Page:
The Pirate Bay Plugs Defense Fund for Former ISP

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File-sharing site The Pirate Bay is urging its users to support Open Internet, a newly formed defense fund that is collecting money for its former ISP Black Internet.

"Help them to appeal the judgment towards Black Internet and to prevent and deter future harassments of other ISPs," reads a Pirate Bay blog post.

At the end of August Black Internet complied with a Stockholm district court ruling that called for the ISP to shut down The Pirate Bay's connection. As a result, the file-sharing site became temporarily unavailable.

Legal costs initially deterred Black Internet from appealing the verdict, but the company has now changed its mind and filed an appeal.

"Principally, it's very important to find out if ISPs are liable for the traffic in their networks," said Victor Möller, CEO at Black Internet.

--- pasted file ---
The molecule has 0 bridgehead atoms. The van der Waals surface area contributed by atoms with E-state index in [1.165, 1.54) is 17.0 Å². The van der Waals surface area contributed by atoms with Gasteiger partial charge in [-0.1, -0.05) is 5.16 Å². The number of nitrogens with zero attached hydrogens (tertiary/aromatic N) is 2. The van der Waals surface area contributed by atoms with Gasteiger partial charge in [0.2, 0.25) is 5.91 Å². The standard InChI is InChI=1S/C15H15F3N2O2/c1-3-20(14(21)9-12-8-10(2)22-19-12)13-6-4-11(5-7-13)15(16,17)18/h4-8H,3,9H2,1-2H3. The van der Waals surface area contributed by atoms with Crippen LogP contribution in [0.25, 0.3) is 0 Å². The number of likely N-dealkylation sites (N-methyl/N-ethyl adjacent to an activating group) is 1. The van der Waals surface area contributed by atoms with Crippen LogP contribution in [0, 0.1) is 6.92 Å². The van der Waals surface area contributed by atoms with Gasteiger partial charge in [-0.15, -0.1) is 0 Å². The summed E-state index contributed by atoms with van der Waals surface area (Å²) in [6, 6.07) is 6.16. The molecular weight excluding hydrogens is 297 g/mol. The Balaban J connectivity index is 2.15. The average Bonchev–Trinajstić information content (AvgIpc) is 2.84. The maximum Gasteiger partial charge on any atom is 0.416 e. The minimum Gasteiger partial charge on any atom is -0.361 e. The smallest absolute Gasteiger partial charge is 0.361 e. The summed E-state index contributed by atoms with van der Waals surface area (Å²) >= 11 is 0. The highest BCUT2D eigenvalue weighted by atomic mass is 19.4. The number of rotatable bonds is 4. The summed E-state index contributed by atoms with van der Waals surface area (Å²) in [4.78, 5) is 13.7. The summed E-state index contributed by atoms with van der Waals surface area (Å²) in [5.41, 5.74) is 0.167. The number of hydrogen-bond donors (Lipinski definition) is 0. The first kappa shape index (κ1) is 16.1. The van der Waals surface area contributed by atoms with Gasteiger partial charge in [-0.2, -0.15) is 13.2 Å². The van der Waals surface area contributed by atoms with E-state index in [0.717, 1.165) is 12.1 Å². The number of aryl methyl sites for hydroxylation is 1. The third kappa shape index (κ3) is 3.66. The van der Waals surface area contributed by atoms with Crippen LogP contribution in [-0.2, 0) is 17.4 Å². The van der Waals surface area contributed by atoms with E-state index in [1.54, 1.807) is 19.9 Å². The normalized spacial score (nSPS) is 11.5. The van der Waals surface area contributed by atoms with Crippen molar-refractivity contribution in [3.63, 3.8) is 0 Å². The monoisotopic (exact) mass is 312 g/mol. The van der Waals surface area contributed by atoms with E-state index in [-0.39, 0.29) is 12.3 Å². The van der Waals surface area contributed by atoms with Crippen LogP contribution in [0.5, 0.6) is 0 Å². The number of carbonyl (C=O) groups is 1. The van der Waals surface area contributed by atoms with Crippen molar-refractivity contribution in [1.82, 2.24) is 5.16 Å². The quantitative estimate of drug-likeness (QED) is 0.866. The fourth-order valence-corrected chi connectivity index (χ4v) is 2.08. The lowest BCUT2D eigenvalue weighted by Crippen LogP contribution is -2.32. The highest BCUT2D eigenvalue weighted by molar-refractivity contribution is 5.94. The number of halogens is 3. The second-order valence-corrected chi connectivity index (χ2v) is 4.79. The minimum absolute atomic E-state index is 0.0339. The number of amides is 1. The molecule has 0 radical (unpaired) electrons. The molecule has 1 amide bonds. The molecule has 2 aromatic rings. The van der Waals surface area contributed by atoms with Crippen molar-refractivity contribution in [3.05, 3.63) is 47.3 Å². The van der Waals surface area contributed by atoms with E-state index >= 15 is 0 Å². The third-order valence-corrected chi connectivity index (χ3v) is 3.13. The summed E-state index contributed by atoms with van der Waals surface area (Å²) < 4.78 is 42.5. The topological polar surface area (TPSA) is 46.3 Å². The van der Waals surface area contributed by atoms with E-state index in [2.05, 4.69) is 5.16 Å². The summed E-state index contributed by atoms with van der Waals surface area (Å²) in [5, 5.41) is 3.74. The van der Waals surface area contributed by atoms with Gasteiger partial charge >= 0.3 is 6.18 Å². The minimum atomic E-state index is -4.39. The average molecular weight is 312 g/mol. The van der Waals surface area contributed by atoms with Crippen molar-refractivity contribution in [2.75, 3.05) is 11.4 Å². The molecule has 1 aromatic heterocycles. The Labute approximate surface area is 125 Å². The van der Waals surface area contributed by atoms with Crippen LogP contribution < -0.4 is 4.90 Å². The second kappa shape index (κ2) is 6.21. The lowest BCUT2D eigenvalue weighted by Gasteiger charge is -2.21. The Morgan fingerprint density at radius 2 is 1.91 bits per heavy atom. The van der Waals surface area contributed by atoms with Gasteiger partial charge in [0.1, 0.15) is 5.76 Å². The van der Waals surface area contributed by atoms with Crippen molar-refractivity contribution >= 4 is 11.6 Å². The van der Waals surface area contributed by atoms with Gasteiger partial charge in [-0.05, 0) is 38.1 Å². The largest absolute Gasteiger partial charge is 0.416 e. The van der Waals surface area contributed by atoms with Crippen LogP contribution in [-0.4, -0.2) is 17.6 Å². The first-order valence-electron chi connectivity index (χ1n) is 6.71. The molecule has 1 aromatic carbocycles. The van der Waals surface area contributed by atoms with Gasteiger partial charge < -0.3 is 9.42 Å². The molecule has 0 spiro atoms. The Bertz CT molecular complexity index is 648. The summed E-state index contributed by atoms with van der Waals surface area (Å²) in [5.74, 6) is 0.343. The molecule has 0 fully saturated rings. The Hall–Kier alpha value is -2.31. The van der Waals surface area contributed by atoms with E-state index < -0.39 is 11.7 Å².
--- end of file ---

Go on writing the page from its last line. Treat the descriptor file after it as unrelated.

But the effort entails funding, and that led to the formation of Open Internet, which is fronted by Möller.

The site went live on Wednesday, and has so far collected about 5,000 Swedish kronor (US$700), according to Möller. The appeal will cost between 1 million and 2 million Swedish kronor, he said.

On Wednesday the site attracted 2,000 visitors, and on Thursday that number increased to 20,000 visitors. The Open Internet Facebook group currently has 744 members.

Though Open Internet is collecting money for Black Internet's appeal, the long-term goals are loftier. The plan is to turn it into a foundation and a Swedish version of the Electronic Frontier Foundation civil liberties advocacy group in the U.S., said Möller.

"It shouldn't stand and fall with me," he said.

The battle between ISPs and the entertainment industry is raging in several Nordic countries. In Norway a district court trial between ISP Telenor and the entertainment industry will get under way on Oct. 12. Also, The Pirate Bay remains blocked by some operators in Denmark. Currently, the case is waiting to be heard in the Danish High Court.

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